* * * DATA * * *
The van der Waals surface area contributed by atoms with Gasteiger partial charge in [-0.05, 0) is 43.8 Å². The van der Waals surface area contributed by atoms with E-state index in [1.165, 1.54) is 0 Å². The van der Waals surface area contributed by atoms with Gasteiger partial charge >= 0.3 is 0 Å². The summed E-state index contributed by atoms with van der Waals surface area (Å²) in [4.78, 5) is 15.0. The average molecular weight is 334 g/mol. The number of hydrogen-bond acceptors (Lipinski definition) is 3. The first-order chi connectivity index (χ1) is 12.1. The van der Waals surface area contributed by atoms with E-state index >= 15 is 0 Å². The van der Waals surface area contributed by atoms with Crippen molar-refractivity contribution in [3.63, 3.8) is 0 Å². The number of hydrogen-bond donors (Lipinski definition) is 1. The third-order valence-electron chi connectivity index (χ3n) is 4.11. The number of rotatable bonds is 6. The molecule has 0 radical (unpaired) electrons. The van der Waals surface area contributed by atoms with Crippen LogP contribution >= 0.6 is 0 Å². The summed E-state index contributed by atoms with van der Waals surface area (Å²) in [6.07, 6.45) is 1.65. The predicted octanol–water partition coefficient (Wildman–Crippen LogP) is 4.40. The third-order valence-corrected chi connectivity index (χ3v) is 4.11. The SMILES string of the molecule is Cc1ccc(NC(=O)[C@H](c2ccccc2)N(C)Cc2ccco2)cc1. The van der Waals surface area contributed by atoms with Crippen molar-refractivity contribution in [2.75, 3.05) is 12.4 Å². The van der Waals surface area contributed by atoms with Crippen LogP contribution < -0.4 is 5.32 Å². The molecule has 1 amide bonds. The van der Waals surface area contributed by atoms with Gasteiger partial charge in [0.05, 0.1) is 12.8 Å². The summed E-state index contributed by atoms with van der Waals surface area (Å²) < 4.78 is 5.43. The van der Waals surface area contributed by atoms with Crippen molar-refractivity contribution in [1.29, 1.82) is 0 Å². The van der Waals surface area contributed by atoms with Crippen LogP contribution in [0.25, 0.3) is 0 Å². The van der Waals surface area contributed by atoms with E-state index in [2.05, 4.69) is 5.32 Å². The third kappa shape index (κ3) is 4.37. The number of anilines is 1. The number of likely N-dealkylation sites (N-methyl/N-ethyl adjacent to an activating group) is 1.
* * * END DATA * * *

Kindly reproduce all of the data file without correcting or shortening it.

The van der Waals surface area contributed by atoms with Gasteiger partial charge in [-0.05, 0) is 43.8 Å². The van der Waals surface area contributed by atoms with E-state index in [1.165, 1.54) is 0 Å². The van der Waals surface area contributed by atoms with Gasteiger partial charge >= 0.3 is 0 Å². The summed E-state index contributed by atoms with van der Waals surface area (Å²) in [4.78, 5) is 15.0. The average molecular weight is 334 g/mol. The number of hydrogen-bond acceptors (Lipinski definition) is 3. The first-order chi connectivity index (χ1) is 12.1. The van der Waals surface area contributed by atoms with E-state index >= 15 is 0 Å². The van der Waals surface area contributed by atoms with Crippen molar-refractivity contribution in [3.63, 3.8) is 0 Å². The number of hydrogen-bond donors (Lipinski definition) is 1. The third-order valence-electron chi connectivity index (χ3n) is 4.11. The number of rotatable bonds is 6. The molecule has 0 radical (unpaired) electrons. The van der Waals surface area contributed by atoms with Crippen LogP contribution >= 0.6 is 0 Å². The summed E-state index contributed by atoms with van der Waals surface area (Å²) in [6.07, 6.45) is 1.65. The predicted octanol–water partition coefficient (Wildman–Crippen LogP) is 4.40. The third-order valence-corrected chi connectivity index (χ3v) is 4.11. The SMILES string of the molecule is Cc1ccc(NC(=O)[C@H](c2ccccc2)N(C)Cc2ccco2)cc1. The van der Waals surface area contributed by atoms with Crippen molar-refractivity contribution in [2.75, 3.05) is 12.4 Å². The van der Waals surface area contributed by atoms with Crippen LogP contribution < -0.4 is 5.32 Å². The molecule has 1 amide bonds. The van der Waals surface area contributed by atoms with Gasteiger partial charge in [0.05, 0.1) is 12.8 Å². The summed E-state index contributed by atoms with van der Waals surface area (Å²) < 4.78 is 5.43. The van der Waals surface area contributed by atoms with Crippen molar-refractivity contribution in [1.29, 1.82) is 0 Å². The van der Waals surface area contributed by atoms with Crippen LogP contribution in [0.25, 0.3) is 0 Å². The van der Waals surface area contributed by atoms with E-state index in [2.05, 4.69) is 5.32 Å². The third kappa shape index (κ3) is 4.37. The number of anilines is 1. The number of likely N-dealkylation sites (N-methyl/N-ethyl adjacent to an activating group) is 1.